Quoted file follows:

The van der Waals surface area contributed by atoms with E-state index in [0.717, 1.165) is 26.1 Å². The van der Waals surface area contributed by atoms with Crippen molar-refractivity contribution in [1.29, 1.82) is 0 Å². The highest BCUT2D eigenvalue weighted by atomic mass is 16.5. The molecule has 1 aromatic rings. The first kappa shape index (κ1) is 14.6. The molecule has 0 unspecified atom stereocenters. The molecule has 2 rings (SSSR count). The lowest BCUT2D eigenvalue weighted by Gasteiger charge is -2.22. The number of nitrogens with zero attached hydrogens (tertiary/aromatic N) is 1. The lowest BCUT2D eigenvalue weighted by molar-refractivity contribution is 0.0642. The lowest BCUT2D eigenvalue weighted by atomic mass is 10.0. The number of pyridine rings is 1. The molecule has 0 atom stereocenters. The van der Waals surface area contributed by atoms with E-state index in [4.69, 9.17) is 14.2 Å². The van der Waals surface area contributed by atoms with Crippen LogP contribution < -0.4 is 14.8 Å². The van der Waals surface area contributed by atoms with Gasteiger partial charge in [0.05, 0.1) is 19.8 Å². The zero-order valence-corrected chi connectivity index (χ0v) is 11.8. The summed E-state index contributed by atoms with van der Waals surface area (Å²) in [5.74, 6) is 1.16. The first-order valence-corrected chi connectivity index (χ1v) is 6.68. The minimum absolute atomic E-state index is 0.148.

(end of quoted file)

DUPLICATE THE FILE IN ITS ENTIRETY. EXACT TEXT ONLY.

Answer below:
The van der Waals surface area contributed by atoms with E-state index in [0.717, 1.165) is 26.1 Å². The van der Waals surface area contributed by atoms with Crippen molar-refractivity contribution in [1.29, 1.82) is 0 Å². The highest BCUT2D eigenvalue weighted by atomic mass is 16.5. The molecule has 1 aromatic rings. The first kappa shape index (κ1) is 14.6. The molecule has 0 unspecified atom stereocenters. The molecule has 2 rings (SSSR count). The lowest BCUT2D eigenvalue weighted by Gasteiger charge is -2.22. The number of nitrogens with zero attached hydrogens (tertiary/aromatic N) is 1. The lowest BCUT2D eigenvalue weighted by molar-refractivity contribution is 0.0642. The lowest BCUT2D eigenvalue weighted by atomic mass is 10.0. The number of pyridine rings is 1. The molecule has 0 atom stereocenters. The van der Waals surface area contributed by atoms with E-state index in [4.69, 9.17) is 14.2 Å². The van der Waals surface area contributed by atoms with Crippen LogP contribution < -0.4 is 14.8 Å². The van der Waals surface area contributed by atoms with Gasteiger partial charge in [0.05, 0.1) is 19.8 Å². The zero-order valence-corrected chi connectivity index (χ0v) is 11.8. The summed E-state index contributed by atoms with van der Waals surface area (Å²) in [5.74, 6) is 1.16. The first-order valence-corrected chi connectivity index (χ1v) is 6.68. The minimum absolute atomic E-state index is 0.148.